He came from one of the last
and smelled like nude chirality
like the nature we have shed
And he walked walls instead
of floors, and ate the air
instead of words
the barbarian we used to be
He did not look at me, but wore
every colour of the sky and more
around his neck
This, I think, is the only explanation
What love did I have that
Could ride hawk’s red
To the underside of the dawn?
I sat sipping the dregs
Of the radio connection
Dying in my palm
Some part I must have said aloud
Sky curling in and earth drying out
And I overseeing nothing
On an overturned cracked bucket
Where the road crumbled
And birds forgot to sing
Continue reading “Solar-powered raft”
The poetry in the spaghetti
Had me coming back for seconds
I met her in a soup tureen
Her glare almost gave me compound fractures
But I told her we should go for a dip
For some reason she humoured me
And then we lived happily on the sill together
Peace was the last thing on our minds
And food somewhere near second
Until she remembered herself and asked
“Shouldn’t you be more necessary to my happiness?”
But I alone was never necessary to anyone
She took her honey crumbs, and flew away
Sleep slower, and maybe you’ll notice curious things. Be wary of using words like “indefinitely” – this comes with a poem:
Baby, I’ll crawl to you
across the vast mirage of time and space
should misfortune befall time itself
or the laws of physics break
It has been nearly a year since I first read the post “sleep slowly”, and the four lines of that poem still come back to me. Continue reading “Parallel Outlet: 11”
Mrs. DeWhitt was a bit too unerring in her instincts for her own good. Somehow, whether by the curling of her toes or a pinch in her right shoulder, she knew when Mr. DeWhitt was inappropriately occupied with the nth chamber maid, the girl-who-came-only-on-Wednesdays, the innkeep’s daughter, or any other bit of female miscellany under the age of thirty.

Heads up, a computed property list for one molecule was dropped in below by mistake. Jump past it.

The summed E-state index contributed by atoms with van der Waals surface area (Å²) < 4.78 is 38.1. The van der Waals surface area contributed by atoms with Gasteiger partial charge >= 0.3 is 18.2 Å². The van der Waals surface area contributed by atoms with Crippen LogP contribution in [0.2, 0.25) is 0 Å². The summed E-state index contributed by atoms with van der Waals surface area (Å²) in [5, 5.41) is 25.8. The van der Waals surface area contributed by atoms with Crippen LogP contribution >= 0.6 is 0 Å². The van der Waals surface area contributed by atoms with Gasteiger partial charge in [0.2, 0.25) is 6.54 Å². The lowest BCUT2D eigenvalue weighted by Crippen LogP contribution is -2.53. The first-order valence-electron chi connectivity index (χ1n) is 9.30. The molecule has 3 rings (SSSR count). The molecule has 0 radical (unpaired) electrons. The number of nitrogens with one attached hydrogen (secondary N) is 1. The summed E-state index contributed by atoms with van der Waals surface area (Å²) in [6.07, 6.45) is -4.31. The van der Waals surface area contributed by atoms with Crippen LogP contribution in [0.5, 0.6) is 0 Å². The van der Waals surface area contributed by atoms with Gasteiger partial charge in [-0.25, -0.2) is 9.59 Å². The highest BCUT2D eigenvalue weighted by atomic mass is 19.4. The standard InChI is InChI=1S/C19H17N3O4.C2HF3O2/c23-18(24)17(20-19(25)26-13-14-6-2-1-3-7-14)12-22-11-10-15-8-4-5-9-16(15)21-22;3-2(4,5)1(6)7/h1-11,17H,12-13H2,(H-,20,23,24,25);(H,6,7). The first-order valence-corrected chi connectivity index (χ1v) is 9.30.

During these times (which constituted most of the time) Mr. DeWhitt would often be puzzled to find his dinner late, cold, or absent; his gloves, or cuff links, or rifle missing; his galoshes continually, inexplicably muddied; and his best scotch disappearing faster than he could rightly account for.
Unfortunately for the marriage, Mrs. DeWhitt exercised her powers in so natural and unconscious a manner, and Mr. DeWhitt was so far from thinking these mishaps anything but coincidence, that the gentleman never realized that he was receiving his just desserts, and the lady was never content.
It felt like an age had passed while I was in the restroom. Yet it hadn’t been long enough. The older I get the less these conditional holidays seem like holidays at all, and more like work in disguise.
Reluctantly, I turned towards the voice and the mountains. Either it was my imagination or the twilight on that side of the plaza was deepening; shadows darkening the flowers among the scrub, and far above them, the pines and the crags. Someone had seen fit to leave a stone table on the grass not far from me, and its weathered scrollwork, and cracked surface, managed to convey forlornness amid the rest of this zytocoke-fueled fantasy.
Mavind was sitting there, waiting for me with her cream self perched upon the faded grey, feet off the ground and legs swaying slightly. The table might as well have been placed for her. A creeper was growing up one leg. Continue reading “CONDITIONAL HOLIDAYS ARE ALWAYS LESS THAN WHAT THEY SEEM (4/4)”